• Consumers Devote a Higher Share of Food Spending to Fruits and Vegetables in Supermarkets Than In Supercenters

    Amber Waves, June 02, 2014

    ERS researchers examined food purchasing decisions at conventional supermarkets and supercenters and found that U.S. households make significantly different food purchasing decisions at the two store types—differences that have implications for dietary quality.

  • Convergence in Global Food Demand and Delivery

    ERR-56, March 17, 2008

    Globalization and income growth are resulting in increasing similarities worldwide in food purchasing patterns and food delivery mechanisms.

  • Cost Containment in the WIC Program: Vendor Peer Groups and Reimbursement Rates

    ERR-171, August 19, 2014

    ERS examines two possible strategies for containing WIC program costs-inducing small vendors to lower prices, and eliminating the vendors in each vendor peer group (organized by size and geographic location) who have the highest prices.

  • Cost Pass-Through in the U.S. Coffee Industry

    ERR-38, March 13, 2007

    ERS uses data from the coffee industry to examine to what extent changes in commodity costs affect manufacturer and retail prices.

  • Country-of-Origin Labeling: Theory and Observation

    WRS-0402, January 23, 2004

    This report examines the economic rationale behind the various claims about the effects of mandatory country-of-origin labeling, thereby identifying the most likely outcomes. Profits motivate firms to innovate and introduce thousands of new food products each year to satisfy consumers' demand. Yet, food suppliers have generally not emphasized, advertised, or labeled food with U.S. country of origin. The infrequency of "Made in USA" labels on food suggests suppliers do not believe domestic origin is an attribute that can attract much consumer interest. We find little evidence that suppliers would have difficulty supplying such labels if there were sufficient consumer interest.

  • Despite Slow Growth From 2005 to 2015, Independent Grocery Stores Remain Important for Rural Communities

    Amber Waves, February 05, 2018

    In 2015, rural counties not adjacent to an urban county had an average of 2.1 independent grocery stores—whose owners operate fewer than four stores—compared with 1.9 chain grocery stores.

  • Did the Mandatory Requirement Aid the Market? Impact of the Livestock Mandatory Reporting Act

    LDPM-135-01, September 16, 2005

    This study focuses on fed cattle markets to compare the mandatory price reporting system developed by USDA's Agricultural Marketing Service in 2001 with the previous voluntary reporting system. The study also evaluates whether the mandatory system has improved the amount and quality of information available to the market. Results show that mandatory reporting has given the market additional information about prices for different kinds of sales transactions. The trend toward formula purchases has slowed since mandatory price reporting was implemented, and the volume of cattle moving under negotiated purchases has increased.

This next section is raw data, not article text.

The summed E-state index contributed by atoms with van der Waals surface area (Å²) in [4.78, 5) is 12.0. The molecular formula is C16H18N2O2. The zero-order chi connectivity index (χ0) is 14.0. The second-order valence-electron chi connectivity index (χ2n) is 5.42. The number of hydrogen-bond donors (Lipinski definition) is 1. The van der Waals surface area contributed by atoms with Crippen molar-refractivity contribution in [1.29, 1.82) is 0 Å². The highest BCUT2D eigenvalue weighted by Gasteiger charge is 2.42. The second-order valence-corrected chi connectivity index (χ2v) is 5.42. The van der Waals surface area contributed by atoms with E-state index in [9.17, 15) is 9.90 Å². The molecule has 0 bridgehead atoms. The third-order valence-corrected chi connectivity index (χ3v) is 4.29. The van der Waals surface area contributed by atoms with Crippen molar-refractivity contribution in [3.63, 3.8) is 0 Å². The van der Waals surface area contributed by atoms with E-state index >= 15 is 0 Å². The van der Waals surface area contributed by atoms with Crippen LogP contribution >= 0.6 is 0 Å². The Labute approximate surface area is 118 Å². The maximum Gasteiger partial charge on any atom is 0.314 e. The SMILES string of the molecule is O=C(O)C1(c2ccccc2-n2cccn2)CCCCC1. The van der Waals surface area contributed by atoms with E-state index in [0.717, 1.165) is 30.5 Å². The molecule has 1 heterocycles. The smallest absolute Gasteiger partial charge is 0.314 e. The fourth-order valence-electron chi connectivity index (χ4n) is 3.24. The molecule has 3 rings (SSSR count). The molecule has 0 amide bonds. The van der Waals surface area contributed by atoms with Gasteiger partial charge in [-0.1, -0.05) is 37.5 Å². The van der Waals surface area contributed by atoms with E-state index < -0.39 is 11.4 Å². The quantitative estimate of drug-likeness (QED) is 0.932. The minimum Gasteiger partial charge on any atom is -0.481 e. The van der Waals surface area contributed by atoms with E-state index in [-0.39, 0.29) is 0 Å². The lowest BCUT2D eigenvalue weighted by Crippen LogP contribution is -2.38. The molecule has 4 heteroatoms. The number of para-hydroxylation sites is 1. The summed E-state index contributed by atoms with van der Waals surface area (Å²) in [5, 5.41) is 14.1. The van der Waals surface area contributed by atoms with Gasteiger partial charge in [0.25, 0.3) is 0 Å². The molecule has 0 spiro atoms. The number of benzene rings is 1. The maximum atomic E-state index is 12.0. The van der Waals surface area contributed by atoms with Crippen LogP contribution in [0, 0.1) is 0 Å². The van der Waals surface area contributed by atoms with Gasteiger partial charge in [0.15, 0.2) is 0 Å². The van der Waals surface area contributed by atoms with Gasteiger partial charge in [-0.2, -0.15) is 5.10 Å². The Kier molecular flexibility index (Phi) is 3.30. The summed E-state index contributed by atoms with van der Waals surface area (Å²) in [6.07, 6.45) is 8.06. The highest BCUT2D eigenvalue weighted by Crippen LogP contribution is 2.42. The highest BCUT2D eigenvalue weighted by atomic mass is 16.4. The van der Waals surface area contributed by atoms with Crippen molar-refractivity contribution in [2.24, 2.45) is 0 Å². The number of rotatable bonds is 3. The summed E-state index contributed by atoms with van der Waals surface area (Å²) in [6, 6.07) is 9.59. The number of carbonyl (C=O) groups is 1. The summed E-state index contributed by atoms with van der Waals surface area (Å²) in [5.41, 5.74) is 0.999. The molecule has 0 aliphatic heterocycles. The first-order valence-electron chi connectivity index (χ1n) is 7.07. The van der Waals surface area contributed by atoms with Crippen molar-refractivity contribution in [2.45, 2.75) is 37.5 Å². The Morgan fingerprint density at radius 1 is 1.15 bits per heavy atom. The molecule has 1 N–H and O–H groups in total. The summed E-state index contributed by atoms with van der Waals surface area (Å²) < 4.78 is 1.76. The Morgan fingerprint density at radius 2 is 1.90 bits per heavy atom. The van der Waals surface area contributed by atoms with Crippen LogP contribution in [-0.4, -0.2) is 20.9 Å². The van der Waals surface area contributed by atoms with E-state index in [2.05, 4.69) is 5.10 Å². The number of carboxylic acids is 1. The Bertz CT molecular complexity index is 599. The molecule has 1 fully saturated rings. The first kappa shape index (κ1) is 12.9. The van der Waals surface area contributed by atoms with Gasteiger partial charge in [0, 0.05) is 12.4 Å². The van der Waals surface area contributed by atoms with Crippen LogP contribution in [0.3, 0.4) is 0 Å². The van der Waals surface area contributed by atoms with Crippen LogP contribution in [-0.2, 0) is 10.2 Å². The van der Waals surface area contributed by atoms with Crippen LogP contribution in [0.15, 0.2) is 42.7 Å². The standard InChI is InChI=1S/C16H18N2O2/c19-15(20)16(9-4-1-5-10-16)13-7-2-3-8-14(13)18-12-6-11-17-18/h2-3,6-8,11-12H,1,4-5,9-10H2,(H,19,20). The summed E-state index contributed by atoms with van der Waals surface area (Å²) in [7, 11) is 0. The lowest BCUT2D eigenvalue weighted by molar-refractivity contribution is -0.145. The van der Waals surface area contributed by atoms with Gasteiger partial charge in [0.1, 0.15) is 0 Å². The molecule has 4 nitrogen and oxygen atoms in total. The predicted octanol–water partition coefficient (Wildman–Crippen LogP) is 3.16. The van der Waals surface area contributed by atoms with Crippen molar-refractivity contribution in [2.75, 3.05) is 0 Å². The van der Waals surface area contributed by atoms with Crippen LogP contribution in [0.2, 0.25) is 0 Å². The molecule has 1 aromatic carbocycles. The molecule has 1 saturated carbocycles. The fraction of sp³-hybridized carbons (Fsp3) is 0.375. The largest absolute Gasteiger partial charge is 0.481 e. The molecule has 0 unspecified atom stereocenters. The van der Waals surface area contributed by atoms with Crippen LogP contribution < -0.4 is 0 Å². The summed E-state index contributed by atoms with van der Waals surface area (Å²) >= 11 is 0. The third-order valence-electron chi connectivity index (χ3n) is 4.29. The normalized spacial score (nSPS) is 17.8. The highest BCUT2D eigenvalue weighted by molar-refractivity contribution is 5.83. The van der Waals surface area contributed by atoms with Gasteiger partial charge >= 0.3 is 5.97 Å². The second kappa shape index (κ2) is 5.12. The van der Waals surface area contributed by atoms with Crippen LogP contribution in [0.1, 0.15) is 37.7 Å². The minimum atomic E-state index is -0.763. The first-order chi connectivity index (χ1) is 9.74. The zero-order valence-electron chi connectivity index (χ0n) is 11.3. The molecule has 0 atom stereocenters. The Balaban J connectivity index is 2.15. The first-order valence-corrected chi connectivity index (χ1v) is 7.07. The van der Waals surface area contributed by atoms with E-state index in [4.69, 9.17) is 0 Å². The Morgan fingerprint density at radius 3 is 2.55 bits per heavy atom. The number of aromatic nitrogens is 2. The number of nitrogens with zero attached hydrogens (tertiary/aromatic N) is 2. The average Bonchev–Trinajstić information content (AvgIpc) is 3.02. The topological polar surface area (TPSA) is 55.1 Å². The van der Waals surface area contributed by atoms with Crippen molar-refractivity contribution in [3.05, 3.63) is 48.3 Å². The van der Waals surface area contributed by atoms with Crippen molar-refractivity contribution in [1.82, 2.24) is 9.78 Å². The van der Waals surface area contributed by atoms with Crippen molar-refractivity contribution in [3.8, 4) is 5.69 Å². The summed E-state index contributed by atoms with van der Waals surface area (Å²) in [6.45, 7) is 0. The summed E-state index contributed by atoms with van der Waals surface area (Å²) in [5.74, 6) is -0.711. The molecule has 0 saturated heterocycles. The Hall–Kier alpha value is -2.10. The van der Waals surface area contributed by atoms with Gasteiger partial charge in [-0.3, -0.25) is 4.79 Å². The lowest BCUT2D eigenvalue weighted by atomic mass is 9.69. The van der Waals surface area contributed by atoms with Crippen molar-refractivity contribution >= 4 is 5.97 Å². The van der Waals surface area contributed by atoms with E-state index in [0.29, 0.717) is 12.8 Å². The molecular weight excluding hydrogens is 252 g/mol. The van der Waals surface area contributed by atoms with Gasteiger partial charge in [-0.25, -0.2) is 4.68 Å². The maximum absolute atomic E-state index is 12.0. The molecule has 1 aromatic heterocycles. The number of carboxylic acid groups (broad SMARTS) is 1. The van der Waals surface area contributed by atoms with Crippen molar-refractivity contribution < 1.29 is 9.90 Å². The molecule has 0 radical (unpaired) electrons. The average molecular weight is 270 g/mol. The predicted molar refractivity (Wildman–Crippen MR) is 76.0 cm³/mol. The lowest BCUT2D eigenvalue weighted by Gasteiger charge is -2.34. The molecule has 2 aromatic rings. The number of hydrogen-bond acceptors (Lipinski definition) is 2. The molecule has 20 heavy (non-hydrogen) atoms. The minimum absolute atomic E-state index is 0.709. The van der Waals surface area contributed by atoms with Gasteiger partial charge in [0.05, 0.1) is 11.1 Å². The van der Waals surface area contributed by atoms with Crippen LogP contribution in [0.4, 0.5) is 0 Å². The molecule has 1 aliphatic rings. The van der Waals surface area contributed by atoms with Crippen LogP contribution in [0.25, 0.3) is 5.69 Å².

• ERS Tracks Meat Prices at the Retail, Wholesale, and Farm Levels

    Amber Waves, October 05, 2015

    Each month the Economic Research Service calculates farm-to-wholesale and wholesale-to-retail price spreads for beef, pork, and broilers. These price spreads show the difference between what consumers pay for a certain type of meat at the retail store and what producers actually receive for that meat.

  • Eating and Health Module User's Guide

    AP-047, April 05, 2010

    The Eating & Health (EH) Module of the American Time Use Survey (ATUS) collects additional data to analyze relationships among time use patterns and eating patterns, nutrition, and obesity; food and nutrition assistance programs; and grocery shopping and meal preparation. This User's Guide provides detailed guidance to researchers on how to use the EH Module to measure time use and eating patterns.

  • Eligibility Requirements for SNAP Retailers: Balancing Access, Nutrition, and Integrity

    Amber Waves, January 25, 2018

    Tighter standards for food stores authorized to redeem SNAP benefits have implications for small retailers and could decrease the number of SNAP-authorized stores, which may affect participant access.

  • Expanding Demand for Organic Foods Brings Changes in Marketing

    Amber Waves, March 01, 2010

    The past decade has seen major changes in organic product retailing. In the late 1990s, the natural products channel was the primary outlet for purchasing organic food. By 2006, approximately half of all organic food was sold through the conventional channel, which includes chain supermarkets and warehouse club stores.